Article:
Originally published December 18, 2014
Date: January 2015-December 2015
(Westchester, New York) Hillary Diane Rodham Clinton became a candidate for President of the United States in April 2015. The former Secretary of State and New York Senator had planned the bid for months.
Her “listening tour” had been reprised, to great effect. The Clinton campaign had severed ties (formally) with outside groups and furnished them with a basic game plan to follow. The Clinton staff had been arranged, with former White House fixer and major Democratic operative Ron DeHall* chairing the Clinton campaign. The bevy of Democratic endorsements had been lined up. Democratic donors had been given the game plan and given their marching orders. The Clinton campaign had all the trappings of an incumbent President gearing up for re-election rather than an outsider planning a Presidential bid.
Despite the threat from former Governor Martin O’Malley (D-Maryland), the Clinton campaign was supremely assured. Polls showed that Clinton had an even larger lead in the primaries than former Vice President Al Gore (D-Tennessee) had over Sen. Bill Bradley (D-New Jersey). Secretary Clinton was the most guaranteed Democratic Presidential candidate who had not been the incumbent in history. The power behind the Clinton campaign was so immense that the nomination seemed a foregone conclusion, according to campaign observers.
The donors unfurled their banners and flooded the campaign and its orbiting PAC’s with money, more money than ever recorded. By the time of the Iowa caucuses, Secretary Clinton had amassed some $300 million. President George W. Bush had raised $367 million for his entire 2004 campaign; Secretary Clinton would raise 81% of that by January 2015.
Every leading Democratic strategist and technocrat was on the campaign. The major stars were all on it – veterans from the first Clinton Presidency, the Obama campaign, the Kerry and Gore campaigns – everyone. The technology operation was not merely preparing for a primary challenge; but a General election. They saw the primaries as a warm up to the General Election, and a measure of turning out voters and fine tuning the voter models.
Not only that, virtually every Democratic office holder was behind Secretary Clinton. Those who weren’t endorsing her were either quiet or a very select few low level functionaries endorsed her opponents. The reality was however that the vast majority of Democrats were behind the Clinton campaign. And that had to do with two reasons. One, the Clintons had quietly politically forced into retirement a number of Democratic officials, who had endorsed President Barack Obama. They had viciously gone after these candidates and rewarded their own supporters. The List of the Clinton enemies from 2008 was the stuff of legend. There was a reason Senator Claire McCaskill (D-Missouri) had rushed to endorse Secretary Clinton in June 2013, trying to position herself as the first among many endorsements. She was trying to get herself off the List, or to at least, avoid a hostile nominee from her own party. Clinton World certainly remembered her apostasies. Multiply this by many people over, and dissent was very much crushed. The other reason was that most Democrats saw Secretary Clinton as the only hope for the Party in 2016. If they weren’t motivated by fear, they were motivated by a desire to win. These two gravitational forces pulled the endorsements together in a way like no other.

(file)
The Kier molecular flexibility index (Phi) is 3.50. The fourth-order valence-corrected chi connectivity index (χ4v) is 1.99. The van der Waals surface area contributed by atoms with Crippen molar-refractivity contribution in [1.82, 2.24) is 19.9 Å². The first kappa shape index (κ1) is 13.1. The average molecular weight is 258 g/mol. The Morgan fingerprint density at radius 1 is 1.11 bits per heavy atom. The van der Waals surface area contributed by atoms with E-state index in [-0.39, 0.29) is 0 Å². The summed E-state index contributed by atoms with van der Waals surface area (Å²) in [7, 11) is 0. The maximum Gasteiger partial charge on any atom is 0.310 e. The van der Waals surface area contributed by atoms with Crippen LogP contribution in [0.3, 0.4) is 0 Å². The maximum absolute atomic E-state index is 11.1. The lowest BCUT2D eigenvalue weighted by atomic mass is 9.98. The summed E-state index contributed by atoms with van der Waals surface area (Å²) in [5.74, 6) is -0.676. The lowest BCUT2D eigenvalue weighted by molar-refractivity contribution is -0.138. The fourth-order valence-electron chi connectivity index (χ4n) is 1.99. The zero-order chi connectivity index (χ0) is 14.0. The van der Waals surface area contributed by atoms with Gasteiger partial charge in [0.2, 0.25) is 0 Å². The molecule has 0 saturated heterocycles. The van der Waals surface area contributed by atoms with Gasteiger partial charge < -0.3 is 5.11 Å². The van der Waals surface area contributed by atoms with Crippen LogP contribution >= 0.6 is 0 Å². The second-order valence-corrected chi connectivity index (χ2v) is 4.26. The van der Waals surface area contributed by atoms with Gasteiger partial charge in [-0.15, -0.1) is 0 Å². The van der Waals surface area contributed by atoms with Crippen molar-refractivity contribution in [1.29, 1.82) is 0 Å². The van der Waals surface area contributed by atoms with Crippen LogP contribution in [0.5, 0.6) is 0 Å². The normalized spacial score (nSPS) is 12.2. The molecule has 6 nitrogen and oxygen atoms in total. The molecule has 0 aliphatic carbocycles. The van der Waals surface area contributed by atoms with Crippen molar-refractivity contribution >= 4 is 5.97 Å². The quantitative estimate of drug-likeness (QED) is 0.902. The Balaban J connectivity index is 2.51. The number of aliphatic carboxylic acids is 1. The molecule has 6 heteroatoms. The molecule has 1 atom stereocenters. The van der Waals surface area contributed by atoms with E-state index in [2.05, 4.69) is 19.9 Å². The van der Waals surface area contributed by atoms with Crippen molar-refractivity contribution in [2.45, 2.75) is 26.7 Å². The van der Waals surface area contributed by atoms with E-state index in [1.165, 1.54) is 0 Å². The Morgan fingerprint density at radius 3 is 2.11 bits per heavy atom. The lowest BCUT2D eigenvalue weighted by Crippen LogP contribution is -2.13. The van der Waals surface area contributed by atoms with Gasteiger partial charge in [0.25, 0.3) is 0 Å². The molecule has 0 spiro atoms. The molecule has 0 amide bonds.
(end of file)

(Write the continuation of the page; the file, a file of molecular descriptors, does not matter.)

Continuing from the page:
But there were rumblings of discontent.
In the end, it was a lot of cooks in the kitchen. The power struggle was hidden from the outside world but was very real inside the Clinton campaign. This was fueled from the top – the Clinton’s paranoia and insular outlook, forged by twenty four years of internecine warfare, would dominate the outlook on the Clinton campaign. Ranging from their hostility to the press to their deep and lingering resentment to the Obama high command, the Clintons themselves were fueling the hostility towards the outsiders. The hostility was present, even as they took on these outsiders. A later aide said “You could feel it. It was “them versus us.” And the Clintons were very much pushing that attitude. The outsiders were taken on to prevent a primary challenge and to unify the Democratic Party. But it was very much a view of them taking a leak out of your tent rather than leaking into your tent.”
The Secretary herself held a tightly guarded circle of aides, with Marcy Wheeler seen as her closest aide. Hillaryland dated to the 1990s, and the longer the history of the Hillary loyalists, the stronger the control they exerted over the campaign. Unlike her husband, Secretary Clinton was far less willing to forgive what she perceived as disloyalty. In many ways, the Clinton inner circle refused to surrender precious control to those they saw as their enemies. To say the least, Secretary Clinton herself was guarded towards the emissaries of the Obama high command and other outsiders.
Decisions on when to announce, how to coordinate with the outside groups indirectly, and assorted other decisions were largely made by the inside command. The Secretary herself would decide March over January, to ease into the campaign instead of a quick announcement, to bless certain PACs, and to resist giving power to other groups to wage political warfare on her behalf. She would muzzle President Bill Clinton, as she hadn’t last time (the last time, she defended him as a wife, arguing that of all the advisors, he had won two Presidential elections, and had more authority than anyone else). But the campaign seemed more like a correction of mistakes made in 2008, not a full change over the 2008 operation.
Time would reveal that the fissures and worldviews of the warring factions in the Clinton campaign would color the 2016 election – and in enormous and profound ways.